|Bindweed in bloom|
first was documented in San Diego, California, in 1884.
The horizontal rhizomes are usually less than a foot deep and comprise about 75% of the plant’s root system. They are a whitish color and quite brittle, so that they break easily into smaller pieces. Each piece—and it can be quite small—is capable of producing a new plant.0 feet or more.
After bindweed seeds germinate, the resulting vines grow along the ground until they encounter something higher. At that point they begin climbing upwards and covering whatever is in their path. If it happens to be a plant stem, the vines will begin spiraling upward in a tight coil. Left to its own devices, bindweed will completely smother whatever it has covered.
So how do you unbind bindweed and rid your garden of it? ‘Tain’t easy.
You can try a chemical herbicide, but one application won’t kill it. You’ll have to reapply, often many times, before the root system is totally destroyed. I don’t recommend using chemicals. The primary reason is that I’m an organic gardener. But even if I weren’t, I’d choose not to use any, because bindweed grows in close proximity to my perennials—sometimes even in the midst of a clump—and I would risk killing them along with the bindweed.
|A flower stem caught in bindweed's grip|
The answer to control and eradication is patience, persistence, and vigilance. When I discover that bindweed has already begun to cover a plant in my garden, I reach for my trusty kitchen shears and do a bit of snipping. I start at the top of the plant and work my way downward, snipping the vine every foot or so and gently pulling off each one-foot section as I go. Sometimes the vine is so tightly bound around a stem that I have to snip every six inches or less.
As I reach the lower part of the plant, I follow the vine to where it emerges from the ground. (That location is not always obvious in a densely planted bed.) I use a garden shovel to carefully excavate as much of the rhizome as I can. It’s generally impossible to get out the whole rhizome, so I have to settle for as much as I can dig up without harming other plants in its vicinity. Before replacing the soil, I carefully check it to make sure that no stray bits of rhizome have been left behind.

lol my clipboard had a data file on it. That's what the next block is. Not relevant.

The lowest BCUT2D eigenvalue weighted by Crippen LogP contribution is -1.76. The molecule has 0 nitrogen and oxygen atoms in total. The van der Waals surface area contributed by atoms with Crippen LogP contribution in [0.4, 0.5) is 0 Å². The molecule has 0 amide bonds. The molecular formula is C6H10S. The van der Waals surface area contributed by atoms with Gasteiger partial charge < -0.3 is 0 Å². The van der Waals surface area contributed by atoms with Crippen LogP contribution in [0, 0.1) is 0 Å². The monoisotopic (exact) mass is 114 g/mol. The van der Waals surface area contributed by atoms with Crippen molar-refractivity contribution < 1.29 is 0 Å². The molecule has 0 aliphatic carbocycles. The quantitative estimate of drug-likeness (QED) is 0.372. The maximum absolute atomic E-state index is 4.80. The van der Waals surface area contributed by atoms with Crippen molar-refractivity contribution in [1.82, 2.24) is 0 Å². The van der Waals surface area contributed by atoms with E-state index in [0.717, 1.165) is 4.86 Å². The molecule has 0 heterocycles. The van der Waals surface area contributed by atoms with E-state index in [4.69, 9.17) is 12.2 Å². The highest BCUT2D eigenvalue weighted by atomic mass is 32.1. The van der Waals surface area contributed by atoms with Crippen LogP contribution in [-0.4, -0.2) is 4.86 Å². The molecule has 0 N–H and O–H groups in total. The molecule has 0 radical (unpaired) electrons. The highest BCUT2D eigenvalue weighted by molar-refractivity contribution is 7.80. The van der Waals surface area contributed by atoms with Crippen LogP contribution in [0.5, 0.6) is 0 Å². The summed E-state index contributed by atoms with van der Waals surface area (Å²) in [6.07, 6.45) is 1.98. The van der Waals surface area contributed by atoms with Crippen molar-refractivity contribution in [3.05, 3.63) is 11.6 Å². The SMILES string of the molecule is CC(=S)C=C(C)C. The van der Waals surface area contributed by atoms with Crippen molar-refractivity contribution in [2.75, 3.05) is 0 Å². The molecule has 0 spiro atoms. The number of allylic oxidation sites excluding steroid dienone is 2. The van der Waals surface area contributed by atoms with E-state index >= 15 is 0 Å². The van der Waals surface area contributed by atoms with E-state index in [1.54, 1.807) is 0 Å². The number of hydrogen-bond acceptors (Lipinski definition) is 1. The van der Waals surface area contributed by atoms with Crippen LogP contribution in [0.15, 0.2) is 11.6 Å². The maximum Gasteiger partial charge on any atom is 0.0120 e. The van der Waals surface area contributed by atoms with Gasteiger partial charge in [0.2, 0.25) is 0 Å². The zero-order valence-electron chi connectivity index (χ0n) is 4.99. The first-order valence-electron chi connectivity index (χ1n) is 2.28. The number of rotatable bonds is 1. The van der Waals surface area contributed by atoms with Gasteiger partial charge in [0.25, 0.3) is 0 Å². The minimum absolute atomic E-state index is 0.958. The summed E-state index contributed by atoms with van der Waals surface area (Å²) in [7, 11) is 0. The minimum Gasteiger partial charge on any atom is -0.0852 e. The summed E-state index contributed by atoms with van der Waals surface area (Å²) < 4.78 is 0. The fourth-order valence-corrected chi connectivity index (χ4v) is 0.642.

|A sturdy kitchen shears is a handy tool for all kinds of gardening tasks.|
All the excavated rhizome pieces go into a container separate from the sections of vine I’ve cut. I either burn the pieces in our outdoor fireplace or, if there are only a few bits of rhizome, I dump them on a concrete surface and crush them with my foot. The latter method is definitely the more rewarding one! The cut vine sections go on the compost pile along with the rest of our garden refuse. It’s important to inspect the vines for any seed pods before composting them. The last thing you want is bindweed growing in your compost pile.
Now comes the hard part. It takes at least three years to rid a bed of bindweed. This is where the gardener must practice patience, persistence, and vigilance. All sites where a vine has emerged must be marked with some durable material so that they can be monitored. Monitoring should start about two weeks after digging out the rhizome sections. As soon as a new vine emerges, it must be dug out and treated in the manner described above. Check all marked sites every two weeks during the growing season. The object is to deprive the roots and rhizomes of the energy generated by the leafy vines, eventually starving them to death.
|Bindweed in an Iowa cornfield|
It’s important to make a special effort to search for emerging vines in all your beds in early spring. They’re easiest to spot when the plants in a bed are still small and further apart.
I can attest to the fact that the method I’ve described actually works. Three of my beds are now bindweed free after almost four years of vigilance and action. But I can’t let my guard down. Since bindweed grows all over the nearby countryside, there’s always a chance that a bird might deposit a seed in those beds. And then I’ll have to start the process all over again.
Bindweed photos are courtesy of Iowa State University Extension and Outreach.